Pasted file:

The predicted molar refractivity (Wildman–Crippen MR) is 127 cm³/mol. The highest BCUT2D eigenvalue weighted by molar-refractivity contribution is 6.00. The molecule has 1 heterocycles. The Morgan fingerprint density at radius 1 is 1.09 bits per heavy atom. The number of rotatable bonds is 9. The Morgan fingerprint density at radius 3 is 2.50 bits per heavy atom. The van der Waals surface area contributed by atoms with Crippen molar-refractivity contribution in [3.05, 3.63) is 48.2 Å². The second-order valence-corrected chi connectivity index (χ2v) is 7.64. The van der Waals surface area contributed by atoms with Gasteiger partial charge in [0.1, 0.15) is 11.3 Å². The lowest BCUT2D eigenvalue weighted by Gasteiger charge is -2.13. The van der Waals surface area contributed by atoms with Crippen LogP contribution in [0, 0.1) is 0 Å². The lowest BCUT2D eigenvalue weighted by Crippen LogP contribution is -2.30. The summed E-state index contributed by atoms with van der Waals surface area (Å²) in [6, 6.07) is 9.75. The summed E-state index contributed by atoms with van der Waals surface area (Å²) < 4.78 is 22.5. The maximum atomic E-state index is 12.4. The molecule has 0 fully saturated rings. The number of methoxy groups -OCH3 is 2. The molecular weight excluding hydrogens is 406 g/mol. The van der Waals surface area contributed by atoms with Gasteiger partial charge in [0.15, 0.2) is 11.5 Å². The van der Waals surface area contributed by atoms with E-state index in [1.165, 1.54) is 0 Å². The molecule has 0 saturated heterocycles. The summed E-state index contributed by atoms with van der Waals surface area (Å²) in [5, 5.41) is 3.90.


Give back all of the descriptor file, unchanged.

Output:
The predicted molar refractivity (Wildman–Crippen MR) is 127 cm³/mol. The highest BCUT2D eigenvalue weighted by molar-refractivity contribution is 6.00. The molecule has 1 heterocycles. The Morgan fingerprint density at radius 1 is 1.09 bits per heavy atom. The number of rotatable bonds is 9. The Morgan fingerprint density at radius 3 is 2.50 bits per heavy atom. The van der Waals surface area contributed by atoms with Crippen molar-refractivity contribution in [3.05, 3.63) is 48.2 Å². The second-order valence-corrected chi connectivity index (χ2v) is 7.64. The van der Waals surface area contributed by atoms with Gasteiger partial charge in [0.1, 0.15) is 11.3 Å². The lowest BCUT2D eigenvalue weighted by Gasteiger charge is -2.13. The van der Waals surface area contributed by atoms with Crippen LogP contribution in [0, 0.1) is 0 Å². The lowest BCUT2D eigenvalue weighted by Crippen LogP contribution is -2.30. The summed E-state index contributed by atoms with van der Waals surface area (Å²) in [6, 6.07) is 9.75. The summed E-state index contributed by atoms with van der Waals surface area (Å²) < 4.78 is 22.5. The maximum atomic E-state index is 12.4. The molecule has 0 fully saturated rings. The number of methoxy groups -OCH3 is 2. The molecular weight excluding hydrogens is 406 g/mol. The van der Waals surface area contributed by atoms with Gasteiger partial charge in [0.15, 0.2) is 11.5 Å². The van der Waals surface area contributed by atoms with E-state index in [1.165, 1.54) is 0 Å². The molecule has 0 saturated heterocycles. The summed E-state index contributed by atoms with van der Waals surface area (Å²) in [5, 5.41) is 3.90.